Subversive Kingdom, therefore, speaks of heart matters of a personal nature as well as broad-sweeping themes of culture, mission, and the church. Stetzer rightly encourages social engagement, but not at the expense of gospel proclamation. For indeed, the gospel must be heard to be believed, and believers ought to be engaged redemptively with their communities, both in word and acts of compassion.

Church leaders from all points on the theological dial will do well to read Subversive Kingdom. Stetzer’s tone is characteristically respectful and his content is constructive. The continuing missional conversation cannot continue with honest self-reflection without seriously engaging the ideas of this book.

In the interest of candid self-disclosure, I received a complimentary soft-cover copy of this book from the author. This in no way influenced my opinion of the work. The opinions contained here are my own.

free range adult learning

You can graduate a student out of academia, but it is far harder to remove that person from a habit of life-long learning. And so it is with me. I am no longer bound by the institutional expectations of the professors who brew syllabi concoctions in their smoldering laboratories while cackling maniacally. It’s true. I am now a free range adult learner, running and jumping and letting the wind whip through my receding hairline as I forage familiar and foreign jungles of knowledge. To wit, I delight in returning to familiar favorites such as linguistics, various dead languages, philosophy, and textual criticism. Yet, I also enjoy exploring new fields where I am gaining opportunities to encourage others, such as copy editing, coaching, and crafting a good story.

Much of my time in recent months has been spent reading about the writing craft and continuing to read the best authors in the spy thriller, science fiction, and fantasy genres. But I now have on my desk four very different non-fiction books which will occupy my attention for the remainder of the summer.

The first is the English translation of Cours de Linguistique générale (Course in General Linguistics). Reconstructed from the notes of Ferdinand de Saussure’s students after his death in 1913, the resulting book was then translated into English in 1983 and reprinted numerous times, most recently in 2009, by Open Court Classics. Saussure is important because he was the father of Structuralism, which of course, has since been applied to many disciplines, not least art, economics, literary criticism, and philosophy. Given that ideas have consequences, it is instructive to study primary sources which are seminal influences upon later streams of thought currently impacting our culture.

The second book is Language and Problems of Knowledge: The Managua Lectures (1988) by Noam Chomsky, Institute Professor of Linguistics and Philosophy at MIT. Occasionally it is instructive to read the work of thinkers with whom I strongly disagree. Chomsky is a good example of this principle. Here he shares his thoughts on linguistics and epistemology with an emphasis on his ardent political disposition.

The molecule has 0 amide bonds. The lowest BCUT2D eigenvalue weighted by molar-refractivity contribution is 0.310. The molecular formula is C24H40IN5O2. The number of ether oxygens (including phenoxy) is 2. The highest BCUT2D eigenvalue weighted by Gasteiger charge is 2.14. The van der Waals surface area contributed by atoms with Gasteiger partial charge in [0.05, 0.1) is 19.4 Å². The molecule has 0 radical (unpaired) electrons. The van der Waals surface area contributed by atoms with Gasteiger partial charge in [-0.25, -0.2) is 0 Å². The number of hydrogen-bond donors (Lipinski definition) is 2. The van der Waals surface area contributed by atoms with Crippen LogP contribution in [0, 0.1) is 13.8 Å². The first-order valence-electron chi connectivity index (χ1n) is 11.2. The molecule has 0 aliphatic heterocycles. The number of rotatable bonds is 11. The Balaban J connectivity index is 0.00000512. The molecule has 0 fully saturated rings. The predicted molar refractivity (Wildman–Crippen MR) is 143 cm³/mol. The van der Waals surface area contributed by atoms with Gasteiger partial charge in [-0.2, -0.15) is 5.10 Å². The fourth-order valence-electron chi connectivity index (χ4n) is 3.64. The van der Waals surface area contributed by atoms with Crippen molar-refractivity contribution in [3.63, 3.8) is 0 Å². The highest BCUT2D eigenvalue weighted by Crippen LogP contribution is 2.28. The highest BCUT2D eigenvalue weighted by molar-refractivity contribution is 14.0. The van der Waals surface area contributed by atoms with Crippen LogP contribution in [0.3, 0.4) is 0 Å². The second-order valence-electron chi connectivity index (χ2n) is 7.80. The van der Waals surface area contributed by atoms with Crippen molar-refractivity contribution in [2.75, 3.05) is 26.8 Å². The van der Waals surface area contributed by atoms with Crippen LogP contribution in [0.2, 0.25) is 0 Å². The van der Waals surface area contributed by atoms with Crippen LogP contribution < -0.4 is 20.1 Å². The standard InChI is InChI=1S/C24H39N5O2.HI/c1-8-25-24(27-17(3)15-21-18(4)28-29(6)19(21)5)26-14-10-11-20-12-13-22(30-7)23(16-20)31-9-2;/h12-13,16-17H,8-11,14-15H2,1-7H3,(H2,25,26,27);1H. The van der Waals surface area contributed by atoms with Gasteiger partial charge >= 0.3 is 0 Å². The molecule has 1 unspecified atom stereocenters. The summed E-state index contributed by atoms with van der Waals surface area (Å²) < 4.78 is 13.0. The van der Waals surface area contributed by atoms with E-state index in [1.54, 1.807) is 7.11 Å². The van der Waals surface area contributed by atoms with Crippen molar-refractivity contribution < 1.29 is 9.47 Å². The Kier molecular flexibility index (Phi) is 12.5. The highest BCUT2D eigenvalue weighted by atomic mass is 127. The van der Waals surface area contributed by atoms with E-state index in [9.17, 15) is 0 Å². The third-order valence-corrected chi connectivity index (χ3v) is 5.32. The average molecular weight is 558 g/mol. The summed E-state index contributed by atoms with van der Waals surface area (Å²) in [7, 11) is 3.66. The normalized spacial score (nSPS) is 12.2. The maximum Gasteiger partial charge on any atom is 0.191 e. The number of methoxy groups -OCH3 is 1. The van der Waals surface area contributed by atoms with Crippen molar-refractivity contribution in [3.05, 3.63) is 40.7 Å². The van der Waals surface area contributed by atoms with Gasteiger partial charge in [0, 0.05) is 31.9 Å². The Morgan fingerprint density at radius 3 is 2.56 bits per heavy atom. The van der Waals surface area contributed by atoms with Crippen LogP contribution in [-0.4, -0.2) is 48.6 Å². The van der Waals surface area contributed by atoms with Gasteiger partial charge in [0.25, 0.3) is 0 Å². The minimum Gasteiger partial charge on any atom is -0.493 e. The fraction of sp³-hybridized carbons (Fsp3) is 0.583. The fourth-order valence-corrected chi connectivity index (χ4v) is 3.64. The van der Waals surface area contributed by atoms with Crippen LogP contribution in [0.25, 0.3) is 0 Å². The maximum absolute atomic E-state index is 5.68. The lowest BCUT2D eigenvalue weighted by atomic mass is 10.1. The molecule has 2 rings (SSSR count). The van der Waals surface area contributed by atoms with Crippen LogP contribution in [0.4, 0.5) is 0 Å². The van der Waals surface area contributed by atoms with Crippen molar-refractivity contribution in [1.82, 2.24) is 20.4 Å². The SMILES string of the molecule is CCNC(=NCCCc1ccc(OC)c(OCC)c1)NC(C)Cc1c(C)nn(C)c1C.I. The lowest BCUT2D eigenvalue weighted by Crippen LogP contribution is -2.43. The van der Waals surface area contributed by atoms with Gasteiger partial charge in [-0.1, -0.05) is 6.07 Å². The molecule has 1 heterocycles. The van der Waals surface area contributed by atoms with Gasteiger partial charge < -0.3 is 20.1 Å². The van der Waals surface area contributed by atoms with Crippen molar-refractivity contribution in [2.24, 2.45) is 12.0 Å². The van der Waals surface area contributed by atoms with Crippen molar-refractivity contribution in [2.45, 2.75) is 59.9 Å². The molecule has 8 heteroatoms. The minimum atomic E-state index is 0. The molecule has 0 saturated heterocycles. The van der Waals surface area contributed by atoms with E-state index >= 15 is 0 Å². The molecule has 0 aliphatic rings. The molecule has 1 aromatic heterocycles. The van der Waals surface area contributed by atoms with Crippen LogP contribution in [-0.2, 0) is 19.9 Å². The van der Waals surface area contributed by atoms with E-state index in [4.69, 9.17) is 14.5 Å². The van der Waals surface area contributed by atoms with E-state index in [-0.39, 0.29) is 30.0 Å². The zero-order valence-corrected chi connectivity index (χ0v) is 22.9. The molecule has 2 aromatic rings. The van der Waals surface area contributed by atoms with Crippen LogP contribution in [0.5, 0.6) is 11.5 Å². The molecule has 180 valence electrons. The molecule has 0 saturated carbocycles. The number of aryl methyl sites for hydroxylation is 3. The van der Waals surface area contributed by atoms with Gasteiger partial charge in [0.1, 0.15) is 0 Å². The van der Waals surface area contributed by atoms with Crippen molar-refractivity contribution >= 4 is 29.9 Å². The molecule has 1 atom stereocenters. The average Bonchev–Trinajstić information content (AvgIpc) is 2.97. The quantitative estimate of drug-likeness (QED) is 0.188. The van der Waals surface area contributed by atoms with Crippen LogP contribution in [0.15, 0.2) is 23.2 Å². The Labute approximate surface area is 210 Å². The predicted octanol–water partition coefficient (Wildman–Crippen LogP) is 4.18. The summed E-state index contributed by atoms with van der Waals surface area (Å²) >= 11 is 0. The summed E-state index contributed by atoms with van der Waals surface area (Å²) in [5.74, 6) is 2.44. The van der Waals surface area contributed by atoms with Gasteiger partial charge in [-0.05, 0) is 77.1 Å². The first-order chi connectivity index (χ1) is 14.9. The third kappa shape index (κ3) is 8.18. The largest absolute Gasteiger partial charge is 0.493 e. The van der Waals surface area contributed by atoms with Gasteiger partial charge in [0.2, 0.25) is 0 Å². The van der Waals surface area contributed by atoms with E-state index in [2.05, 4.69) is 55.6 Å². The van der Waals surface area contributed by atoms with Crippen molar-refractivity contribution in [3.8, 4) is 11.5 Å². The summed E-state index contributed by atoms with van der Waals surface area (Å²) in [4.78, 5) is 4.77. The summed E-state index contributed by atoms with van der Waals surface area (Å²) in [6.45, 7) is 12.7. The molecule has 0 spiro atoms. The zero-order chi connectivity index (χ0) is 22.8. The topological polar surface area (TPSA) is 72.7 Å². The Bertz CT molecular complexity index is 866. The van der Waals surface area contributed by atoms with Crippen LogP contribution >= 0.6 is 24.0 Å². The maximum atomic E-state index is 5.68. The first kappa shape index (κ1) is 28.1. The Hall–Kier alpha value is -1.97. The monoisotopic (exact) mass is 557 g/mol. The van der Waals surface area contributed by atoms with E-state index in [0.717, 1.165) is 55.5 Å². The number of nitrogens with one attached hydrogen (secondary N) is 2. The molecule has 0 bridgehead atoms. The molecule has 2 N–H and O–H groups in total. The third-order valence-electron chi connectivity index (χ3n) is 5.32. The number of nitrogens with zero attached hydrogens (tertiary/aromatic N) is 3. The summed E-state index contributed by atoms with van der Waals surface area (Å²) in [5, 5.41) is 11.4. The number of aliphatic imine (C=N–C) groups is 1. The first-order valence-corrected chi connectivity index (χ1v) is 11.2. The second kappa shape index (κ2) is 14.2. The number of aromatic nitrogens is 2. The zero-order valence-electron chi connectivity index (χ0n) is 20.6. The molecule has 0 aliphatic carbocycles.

The third book is Introduction to New Testament Textual Criticism (Eerdmans 1964; rev Hendrickson 1995; reprint 2007) by J. Harold Greenlee. This is an informative basic introduction to NT text criticism. As someone with high level experience in the discipline under the tutelage of the late Rev. Dr. Anthony Casurella, it is a heart warming homecoming to dive again into the intricacies of this exciting and important field of research.

The fourth book is a guilty pleasure, The Classical Music Experience, 2nd ed, by Julius H. Jacobson II, M.D. By purchasing the book, I gained online access to more than forty hours of classical music from the world’s greatest composers, according to the author. Having listened to a few selections already, I am inclined to agree.

Interacting with MissionSHIFT Part 3: The Future of Evangelicals in Mission by Ralph Winter

Although the late Ralph Winter apparently does not adhere to the intended focus of his assignment, which was to predict the future of Evangelicals in Mission, he certainly lays down the gauntlet for his personal wishes concerning this critically important aspect of evangelicalism. By reaching selectively and provocatively into America’s brief history with a view toward highlighting the interaction of First and Second Inheritance Evangelicalism with the broader culture (particularly spiritual renewal, politics, and war), Winter lays a foundation for ongoing conversation and debate. Indeed, he stirs the pot, evoking passionate responses from his responders.  

In essence, he calls for a holistic mission that dispels the notion of having to choose between social relief efforts or gospel proclamation. Instead, he cites their mutual importance with gospel proclamation having primacy. On the face of it, I would expect that should not be offensive either to socially conscious Christian activists or their more conservative counterparts who emphasize personal decisions regarding faith and eternity.  But that is not the whole of it. Conservatives raise some grave concerns. Continue reading

The Gospel In Human Contexts: A Brief Conversation With Paul G. Hiebert & His Responders

In essay 2 of MissionSHIFT, the late Paul G. Hiebert wrote what would be his final published article entitled The Gospel in Human Contexts: Changing Perceptions of Contextualization. Five people responded to him: Michael Pocock, Darrell L. Whiteman, Avery Willis, Norman L. Geisler, and Ed Stetzer. I will say now that there is far too much material for me to attempt to review fully the essay and its responses in this single post. Therefore, I strongly urge interested readers to purchase the book to read the section for yourselves. In this post, I would like to interact briefly with Drs. Geisler and Stetzer in relation to how they perceive Hiebert, for they cut to the heart of the problem which contextualization presents to those who engage in mission cross-culturally.

At the start of his response, Geisler lists a number of points of agreement  with Hiebert. Yet, the list feels like a good news/bad news set up, with the bad news far outstripping any memory of the good. For starters, he takes Heibert to task concerning his views of Scripture, calling into question his orthodoxy as an evangelical. He writes that Heibert “fails to note that the Bible is an infallible and inerrant written revelation from God.” He further states, “In short, he does not affirm that the Bible is the written Word of God.” This simply isn’t true, as it was not Heibert’s task in the essay to write a systematic theology; his task was to deal with the gospel in human contexts, and the limits of space and the scope of this project did not allow for unlimited theological caveats which would satisfy western conservative apologists who hold to Aristotelian formulaic logic.